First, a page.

The NDA had drafted a Convergence Bill in 2000-2001 but dropped it later owing to differences between the involved bodies. This Bill lapsed after the Lok Sabha was dissolved in 2004.The UPA did not pursue the bill in the last decade, keeping it only as a show piece on its official website.
Currently, the Department of Telecommunications is working on the idea of establishing a single regulatory framework for multi-faceted communications, IT and multimedia. The Communications Commission working on the lines of Federal Communications Commission (FCC) in the US, will have seven members and will stimulate market competition in order to ensure better quality services for the consumer and prevent monopolies. Each member would be a domain expert on areas such as telecom, broadcasting, information technology, law and consumer affairs and finance.
The new appellate body called the Communications Appellate Tribunal may have 3 members and a Chairman. This tribunal will also have the power to oversee dispute resolution.
The Bill also seeks to replace all old and redundant legislations which include the Telegraph Act of 1885, as well as Indian Wireless Telegraphy Act 1933, Cable TV Network (Regulation) Act 1995, IT Act 2000 etc.
So the Indian government has once again laid its 'merciful' eyes on the Communication Convergence Bill. Way back in 2000, the Group of Ministers dealing with the Bill cleared it on July 19, for tabling in the Parliament during the monsoon session. The revised Convergence Bill drafted by the Fali Nariman Committee incorporated suggestions received from various quarters.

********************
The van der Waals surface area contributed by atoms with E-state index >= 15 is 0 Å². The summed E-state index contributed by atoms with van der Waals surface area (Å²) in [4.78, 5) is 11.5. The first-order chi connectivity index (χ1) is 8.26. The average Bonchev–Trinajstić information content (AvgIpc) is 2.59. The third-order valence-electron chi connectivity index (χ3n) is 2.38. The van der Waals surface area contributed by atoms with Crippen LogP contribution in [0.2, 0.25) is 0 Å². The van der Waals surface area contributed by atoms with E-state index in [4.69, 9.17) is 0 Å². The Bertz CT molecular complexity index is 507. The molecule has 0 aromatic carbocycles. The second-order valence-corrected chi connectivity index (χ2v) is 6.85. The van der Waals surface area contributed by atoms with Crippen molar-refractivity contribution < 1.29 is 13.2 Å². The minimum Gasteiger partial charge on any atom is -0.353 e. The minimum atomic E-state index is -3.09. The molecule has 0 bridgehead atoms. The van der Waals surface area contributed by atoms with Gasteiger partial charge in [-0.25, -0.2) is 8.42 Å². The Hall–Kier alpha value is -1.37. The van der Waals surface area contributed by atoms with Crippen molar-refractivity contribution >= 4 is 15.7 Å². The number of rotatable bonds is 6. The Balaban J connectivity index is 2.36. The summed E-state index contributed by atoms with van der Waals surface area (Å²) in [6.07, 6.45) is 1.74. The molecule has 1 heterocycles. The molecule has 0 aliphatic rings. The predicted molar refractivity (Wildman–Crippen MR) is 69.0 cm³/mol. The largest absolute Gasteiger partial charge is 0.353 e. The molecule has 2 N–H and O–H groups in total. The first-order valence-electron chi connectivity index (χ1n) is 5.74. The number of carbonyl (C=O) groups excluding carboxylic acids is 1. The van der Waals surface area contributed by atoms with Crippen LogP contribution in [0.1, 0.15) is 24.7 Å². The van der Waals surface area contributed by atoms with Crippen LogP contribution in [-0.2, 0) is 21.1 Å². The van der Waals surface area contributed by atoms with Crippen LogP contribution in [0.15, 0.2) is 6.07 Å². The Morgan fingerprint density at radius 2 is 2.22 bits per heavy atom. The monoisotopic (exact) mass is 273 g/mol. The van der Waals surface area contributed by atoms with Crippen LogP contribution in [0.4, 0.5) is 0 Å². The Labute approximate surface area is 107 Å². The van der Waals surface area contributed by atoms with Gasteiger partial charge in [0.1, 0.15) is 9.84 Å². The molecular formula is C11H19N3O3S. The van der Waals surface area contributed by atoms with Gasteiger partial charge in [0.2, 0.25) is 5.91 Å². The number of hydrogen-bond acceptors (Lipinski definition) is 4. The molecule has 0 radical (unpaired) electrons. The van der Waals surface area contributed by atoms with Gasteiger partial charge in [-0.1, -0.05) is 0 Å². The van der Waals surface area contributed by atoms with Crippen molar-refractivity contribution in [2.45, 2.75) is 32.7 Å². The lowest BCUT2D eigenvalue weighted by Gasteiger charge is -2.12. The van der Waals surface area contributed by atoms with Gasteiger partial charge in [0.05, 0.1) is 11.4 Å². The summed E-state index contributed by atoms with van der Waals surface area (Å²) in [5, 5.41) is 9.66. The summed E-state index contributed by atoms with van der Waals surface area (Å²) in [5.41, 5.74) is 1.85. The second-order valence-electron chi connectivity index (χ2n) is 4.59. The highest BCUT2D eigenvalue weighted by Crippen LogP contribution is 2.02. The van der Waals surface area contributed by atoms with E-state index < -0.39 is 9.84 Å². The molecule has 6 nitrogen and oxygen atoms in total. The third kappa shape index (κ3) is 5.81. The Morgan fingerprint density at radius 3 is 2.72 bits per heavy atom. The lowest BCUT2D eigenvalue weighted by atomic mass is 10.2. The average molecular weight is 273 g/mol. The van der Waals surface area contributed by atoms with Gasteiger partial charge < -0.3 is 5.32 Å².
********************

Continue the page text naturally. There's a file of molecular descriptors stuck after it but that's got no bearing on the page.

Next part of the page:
The much-delayed Bill has undergone many changes in the past. It began life as the Broadcast Bill. It was then turned into the Communication Bill and then it became the CC Bill (though there were also suggestion it be called the Information, Communication and Entertainment or ICE Bill).
The necessity of the proposed Bill rose on the account of the increasing realisation that with the rapid advancement in the areas of broadcasting telecommunications and Information Technology which were increasingly converging as a result of which their interplay could only be regulated by a multisector regulator under the aegis of an umbrella legislation.
All governments who have so far attempted to regulate the Broadcasting sector have failed miserably. This is because one way or the other, they had their vested interests in mind, thereby sidelining the interest of the industry that was converging very fast. The I&B Ministry had its eyes only on the content industry whereas the Telecom Ministry only wanted to look after the interests of the telecom players. This resulted in neglect of the Cable TV infrastructure that remained in shambles even after the massive exercise of mandatory digitization.
Now when the Convergence Bill is there in the offing, hopes have been raised once again and new directions are being foresighted regarding the Cable TV Industry. Though enormous debates have been generated regarding the Bill, it carries with itself certain critical areas of concern that demand immediate address.
A look at the Draft Convergence Bill of 2000
To advance the spirit of the modern concept of "self-regulation" in the industry, the Bill proposes the establishment of the omnibus Communications Commission of India (CCI)) with absolute powers to formulate regulations and guidelines for the converging sectors. The Commission has also been empowered to grant licenses to service providers, and to lay down conditions for the grant of these licenses with a view to promote competition and prescribing cross-media restrictions to prevent market dominance by a few.